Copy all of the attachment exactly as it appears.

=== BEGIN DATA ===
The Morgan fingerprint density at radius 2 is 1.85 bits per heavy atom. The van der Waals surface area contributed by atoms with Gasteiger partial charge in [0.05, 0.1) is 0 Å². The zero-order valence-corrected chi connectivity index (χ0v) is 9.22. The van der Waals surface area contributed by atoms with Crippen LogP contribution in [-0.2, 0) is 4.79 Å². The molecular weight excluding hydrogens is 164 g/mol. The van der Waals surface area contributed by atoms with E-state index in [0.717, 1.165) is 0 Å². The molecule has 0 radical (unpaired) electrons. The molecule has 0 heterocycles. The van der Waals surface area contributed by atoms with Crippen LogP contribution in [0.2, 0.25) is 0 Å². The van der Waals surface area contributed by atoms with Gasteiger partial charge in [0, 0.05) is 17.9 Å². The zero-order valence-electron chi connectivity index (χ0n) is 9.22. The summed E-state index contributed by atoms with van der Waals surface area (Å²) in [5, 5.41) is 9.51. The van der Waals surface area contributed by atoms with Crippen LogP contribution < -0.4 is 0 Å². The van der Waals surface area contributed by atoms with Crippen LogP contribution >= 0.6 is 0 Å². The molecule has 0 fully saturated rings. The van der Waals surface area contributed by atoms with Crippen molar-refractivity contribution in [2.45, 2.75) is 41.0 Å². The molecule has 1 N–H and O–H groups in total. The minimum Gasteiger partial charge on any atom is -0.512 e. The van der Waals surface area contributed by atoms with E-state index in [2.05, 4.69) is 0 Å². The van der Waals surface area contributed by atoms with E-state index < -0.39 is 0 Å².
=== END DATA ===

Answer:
The Morgan fingerprint density at radius 2 is 1.85 bits per heavy atom. The van der Waals surface area contributed by atoms with Gasteiger partial charge in [0.05, 0.1) is 0 Å². The zero-order valence-corrected chi connectivity index (χ0v) is 9.22. The van der Waals surface area contributed by atoms with Crippen LogP contribution in [-0.2, 0) is 4.79 Å². The molecular weight excluding hydrogens is 164 g/mol. The van der Waals surface area contributed by atoms with E-state index in [0.717, 1.165) is 0 Å². The molecule has 0 radical (unpaired) electrons. The molecule has 0 heterocycles. The van der Waals surface area contributed by atoms with Crippen LogP contribution in [0.2, 0.25) is 0 Å². The van der Waals surface area contributed by atoms with Gasteiger partial charge in [0, 0.05) is 17.9 Å². The zero-order valence-electron chi connectivity index (χ0n) is 9.22. The summed E-state index contributed by atoms with van der Waals surface area (Å²) in [5, 5.41) is 9.51. The van der Waals surface area contributed by atoms with Crippen LogP contribution < -0.4 is 0 Å². The van der Waals surface area contributed by atoms with Crippen LogP contribution >= 0.6 is 0 Å². The molecule has 0 fully saturated rings. The van der Waals surface area contributed by atoms with Crippen molar-refractivity contribution in [2.45, 2.75) is 41.0 Å². The molecule has 1 N–H and O–H groups in total. The minimum Gasteiger partial charge on any atom is -0.512 e. The van der Waals surface area contributed by atoms with E-state index in [2.05, 4.69) is 0 Å². The van der Waals surface area contributed by atoms with E-state index < -0.39 is 0 Å².